Clayton, Martin, Trevor Herbert, and Richard Middleton. 2003 or latest edition. The Cultural Study of Music.
Answer each question with an essay. Essays might be 3 lines minimum.
For the next three questions, discuss the phenomenon of music (What is music? Why is music?), as follows:
(1) Define music, using the substantive definition (what music is) I gave you in class and on line. Elaborate upon and clarify the above definition, commenting as necessary (10).
(2) Compare/distinguish human music to/from non-human “music.” Tell me whether or not humans are genetically “programmed” for music, and give me at least one reason why or why not (10). Note: Keep in mind, once again, that we are an Anthropology class.
(3) Having established what music is, explain what it does (at least five of its functions in culture) You may include functions we’ve not yet discussed in class. (10).
The following two questions concern the essential (or non-essential) nature of music in culture.
(4) Being very objective (the toughest part of answering this question, for some of you), like a good anthropologist, state whether or not music is essential to human culture. Explain your argument. In other words, why must music exist, or could humans do just fine without it? (10) Note! Consider class discussion, and handout on this topic.
(5) Elaborating on the above, explain how culture(s), in a world without music, would provide the functions/satisfy the needs that you listed in Question 3, above. Would it? Could it? (10) Note: Again, assume music never existed, period, therefore you have no knowledge of—or exposure to—it.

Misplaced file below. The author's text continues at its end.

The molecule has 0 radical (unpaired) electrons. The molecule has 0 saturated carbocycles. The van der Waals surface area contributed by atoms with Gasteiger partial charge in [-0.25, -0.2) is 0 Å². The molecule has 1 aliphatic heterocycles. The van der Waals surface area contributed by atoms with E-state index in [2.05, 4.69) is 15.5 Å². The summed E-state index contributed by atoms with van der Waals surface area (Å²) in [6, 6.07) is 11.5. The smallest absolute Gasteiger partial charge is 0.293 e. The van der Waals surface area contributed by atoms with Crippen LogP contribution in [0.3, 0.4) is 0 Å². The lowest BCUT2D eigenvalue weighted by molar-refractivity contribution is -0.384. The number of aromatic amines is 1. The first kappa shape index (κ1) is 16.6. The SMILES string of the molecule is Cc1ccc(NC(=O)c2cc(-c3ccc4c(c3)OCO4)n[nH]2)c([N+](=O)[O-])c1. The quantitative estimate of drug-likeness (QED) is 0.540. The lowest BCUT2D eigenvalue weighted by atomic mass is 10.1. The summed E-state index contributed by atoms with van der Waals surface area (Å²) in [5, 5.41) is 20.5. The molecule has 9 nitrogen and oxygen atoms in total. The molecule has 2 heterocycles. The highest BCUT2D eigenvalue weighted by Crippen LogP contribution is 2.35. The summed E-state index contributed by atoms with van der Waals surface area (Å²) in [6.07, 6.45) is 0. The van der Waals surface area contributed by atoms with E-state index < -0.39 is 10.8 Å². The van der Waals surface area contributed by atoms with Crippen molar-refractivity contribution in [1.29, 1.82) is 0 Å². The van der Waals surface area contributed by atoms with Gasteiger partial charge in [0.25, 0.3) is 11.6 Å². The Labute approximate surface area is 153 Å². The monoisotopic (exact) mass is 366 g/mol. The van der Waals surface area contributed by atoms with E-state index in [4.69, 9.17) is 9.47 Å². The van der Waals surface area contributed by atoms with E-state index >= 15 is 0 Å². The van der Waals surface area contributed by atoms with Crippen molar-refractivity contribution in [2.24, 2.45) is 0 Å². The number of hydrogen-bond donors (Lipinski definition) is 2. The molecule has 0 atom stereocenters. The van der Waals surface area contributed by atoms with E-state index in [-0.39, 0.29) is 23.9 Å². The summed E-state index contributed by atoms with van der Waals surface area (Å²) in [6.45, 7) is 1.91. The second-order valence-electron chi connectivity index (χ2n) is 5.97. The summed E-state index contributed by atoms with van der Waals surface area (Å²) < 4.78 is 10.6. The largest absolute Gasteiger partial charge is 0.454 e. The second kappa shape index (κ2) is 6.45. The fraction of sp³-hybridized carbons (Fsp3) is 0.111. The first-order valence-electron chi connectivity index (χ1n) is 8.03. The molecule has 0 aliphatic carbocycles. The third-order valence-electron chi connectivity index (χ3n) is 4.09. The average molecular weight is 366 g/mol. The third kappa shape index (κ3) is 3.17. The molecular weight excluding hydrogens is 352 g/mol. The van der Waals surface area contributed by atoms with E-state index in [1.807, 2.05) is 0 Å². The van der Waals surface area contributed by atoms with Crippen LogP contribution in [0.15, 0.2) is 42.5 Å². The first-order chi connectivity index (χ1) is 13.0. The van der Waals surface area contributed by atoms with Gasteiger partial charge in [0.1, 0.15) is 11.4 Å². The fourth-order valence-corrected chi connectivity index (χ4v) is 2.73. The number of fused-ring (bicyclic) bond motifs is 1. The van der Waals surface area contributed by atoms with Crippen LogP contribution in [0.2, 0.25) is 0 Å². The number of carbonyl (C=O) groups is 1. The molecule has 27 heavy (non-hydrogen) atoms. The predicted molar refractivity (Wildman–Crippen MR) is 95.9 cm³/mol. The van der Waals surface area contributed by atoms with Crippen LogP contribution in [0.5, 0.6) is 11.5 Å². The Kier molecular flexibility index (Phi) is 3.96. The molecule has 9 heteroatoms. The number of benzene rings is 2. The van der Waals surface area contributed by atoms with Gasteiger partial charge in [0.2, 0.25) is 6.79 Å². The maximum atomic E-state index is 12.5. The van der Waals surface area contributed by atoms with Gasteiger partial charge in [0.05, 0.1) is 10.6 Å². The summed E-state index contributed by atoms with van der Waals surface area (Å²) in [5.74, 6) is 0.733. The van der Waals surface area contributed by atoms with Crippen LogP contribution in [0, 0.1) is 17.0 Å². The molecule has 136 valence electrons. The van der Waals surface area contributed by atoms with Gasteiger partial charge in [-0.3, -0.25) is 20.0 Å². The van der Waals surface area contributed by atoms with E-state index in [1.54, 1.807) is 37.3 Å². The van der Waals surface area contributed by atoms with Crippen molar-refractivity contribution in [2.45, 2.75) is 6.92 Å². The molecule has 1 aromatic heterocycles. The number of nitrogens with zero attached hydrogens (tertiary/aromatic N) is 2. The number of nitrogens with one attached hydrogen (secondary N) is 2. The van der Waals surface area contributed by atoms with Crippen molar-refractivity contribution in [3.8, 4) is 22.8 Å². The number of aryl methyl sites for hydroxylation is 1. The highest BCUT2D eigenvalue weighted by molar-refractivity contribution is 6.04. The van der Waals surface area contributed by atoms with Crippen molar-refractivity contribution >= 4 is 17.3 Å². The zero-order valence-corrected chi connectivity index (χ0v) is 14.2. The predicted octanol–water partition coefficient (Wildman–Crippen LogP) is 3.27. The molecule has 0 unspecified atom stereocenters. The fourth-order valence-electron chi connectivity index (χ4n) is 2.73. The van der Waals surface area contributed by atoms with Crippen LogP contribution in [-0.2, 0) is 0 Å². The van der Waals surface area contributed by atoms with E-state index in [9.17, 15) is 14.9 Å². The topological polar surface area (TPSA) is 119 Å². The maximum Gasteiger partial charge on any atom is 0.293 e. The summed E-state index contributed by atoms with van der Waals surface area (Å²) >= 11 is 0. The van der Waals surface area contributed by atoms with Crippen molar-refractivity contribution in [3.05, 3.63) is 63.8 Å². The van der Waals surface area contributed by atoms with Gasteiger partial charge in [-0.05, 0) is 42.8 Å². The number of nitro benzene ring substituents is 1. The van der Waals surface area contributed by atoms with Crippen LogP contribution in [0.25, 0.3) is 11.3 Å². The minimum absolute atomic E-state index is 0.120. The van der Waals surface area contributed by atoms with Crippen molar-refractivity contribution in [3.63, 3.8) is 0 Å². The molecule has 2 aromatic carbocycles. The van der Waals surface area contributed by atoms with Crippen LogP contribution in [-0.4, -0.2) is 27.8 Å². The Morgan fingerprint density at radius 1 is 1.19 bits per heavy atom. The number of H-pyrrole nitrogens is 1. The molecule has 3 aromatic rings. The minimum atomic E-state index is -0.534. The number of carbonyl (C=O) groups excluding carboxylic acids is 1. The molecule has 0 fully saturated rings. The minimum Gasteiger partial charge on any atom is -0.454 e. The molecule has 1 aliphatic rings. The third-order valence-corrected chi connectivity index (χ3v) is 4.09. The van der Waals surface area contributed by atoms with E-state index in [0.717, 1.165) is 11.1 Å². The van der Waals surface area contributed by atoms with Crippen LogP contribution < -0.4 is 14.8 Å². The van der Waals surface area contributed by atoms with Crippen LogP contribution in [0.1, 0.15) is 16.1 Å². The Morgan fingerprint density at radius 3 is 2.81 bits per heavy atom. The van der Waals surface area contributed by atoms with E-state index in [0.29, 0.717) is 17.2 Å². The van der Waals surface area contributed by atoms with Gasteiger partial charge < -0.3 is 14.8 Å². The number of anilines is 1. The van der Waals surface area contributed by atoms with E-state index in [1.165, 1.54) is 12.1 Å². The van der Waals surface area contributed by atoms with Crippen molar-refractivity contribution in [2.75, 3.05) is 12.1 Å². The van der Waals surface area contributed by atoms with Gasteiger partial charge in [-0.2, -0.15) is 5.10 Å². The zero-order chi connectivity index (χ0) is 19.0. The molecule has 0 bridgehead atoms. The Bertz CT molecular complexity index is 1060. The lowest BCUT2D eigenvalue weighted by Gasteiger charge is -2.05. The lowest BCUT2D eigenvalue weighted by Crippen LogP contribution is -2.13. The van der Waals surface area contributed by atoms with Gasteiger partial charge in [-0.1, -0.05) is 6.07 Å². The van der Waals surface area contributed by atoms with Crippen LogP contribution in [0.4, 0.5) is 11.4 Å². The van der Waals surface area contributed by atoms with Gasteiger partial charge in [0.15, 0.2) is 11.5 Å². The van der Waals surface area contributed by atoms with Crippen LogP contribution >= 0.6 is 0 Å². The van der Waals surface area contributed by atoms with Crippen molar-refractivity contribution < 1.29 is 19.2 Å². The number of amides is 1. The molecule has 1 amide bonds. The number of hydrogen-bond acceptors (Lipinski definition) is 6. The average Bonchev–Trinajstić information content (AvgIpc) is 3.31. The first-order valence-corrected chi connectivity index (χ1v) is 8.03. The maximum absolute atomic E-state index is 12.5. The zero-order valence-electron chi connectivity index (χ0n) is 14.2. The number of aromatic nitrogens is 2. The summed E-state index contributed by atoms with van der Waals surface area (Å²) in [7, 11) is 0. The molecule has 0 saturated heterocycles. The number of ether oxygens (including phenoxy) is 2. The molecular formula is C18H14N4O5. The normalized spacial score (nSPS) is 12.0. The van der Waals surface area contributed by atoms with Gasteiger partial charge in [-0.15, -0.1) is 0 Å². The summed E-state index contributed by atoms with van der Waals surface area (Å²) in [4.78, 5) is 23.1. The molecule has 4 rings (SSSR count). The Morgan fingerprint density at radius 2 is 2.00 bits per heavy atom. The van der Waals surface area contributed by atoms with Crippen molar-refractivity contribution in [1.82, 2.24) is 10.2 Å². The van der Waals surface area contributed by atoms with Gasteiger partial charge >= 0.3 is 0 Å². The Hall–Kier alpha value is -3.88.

We’ve discussed in class, and articles, in weekly papers, the origins or music, as best we can. So:
(6) Where (on what continent) did music probably originate? Explain why (5).
(7) Assuming that Homo sapiens has existed on this planet for nearly 200,000 years—based on fossil and DNA evidence, when very likely did music emerge on the human scene? (A relative—approximate—date is fine, but you don’t need an actual date.) Think about what you said in Question 6, above, if that helps. (5)
Hello. I’m Gznmr, from the planet Jlkbtq. I thought I’d learned your language quite well, but I have some questions about one unfamiliar word: “creativity.” I understand you discussed this concept thoroughly in class, as did one of your textbook authors. Please share with me what you are supposed to have learned. Keep in mind that I’m an alien, so be very clear.
(8) Define creativity, in the human sense. Is it innate, or learned? Does it have to do with skill or talent? Explain. (10)
(9) What is the “sphere of creativity” your instructor drew on the board and explained in detail to the class? Please explain clearly. (5)
(10) List at least five of the basic/necessary components) of creativity. Explain what each is and why it’s necessary in (or a very big asset to) in the creative process (5).
(11) What is noise? Define it for or explain it to me (one sentence will do), being sure to tell me how it is different from music. Give me at least two examples of it, and explain why they fit the category of “noise.” (5).
(12) What is silence? Define it for or explain it to me (one sentence will do), then expand on your answer by telling me how silence affects/does not affect humans. (5)
Now, answer one of the following three questions, per textbook chapters and class (10):
(13) What role does music play in religion (sacred activities and beliefs)? Explain.
(14) What role can/does music play in nationalism (including racist nationalism)? Explain.
(15) Per class, explain to me at least three roles music plays in storytelling (as “storytelling” was demonstrated in class).
What’s the point? Explain why it’s important for us to study ethnomusicology. (Think anthropology, culture, the human condition, ethnocentrism, paradigms, and anything else that applies here.) Consider why this is an anthropology course, not a music course. Since the question is worth ten points, give me at least five good reasons (10).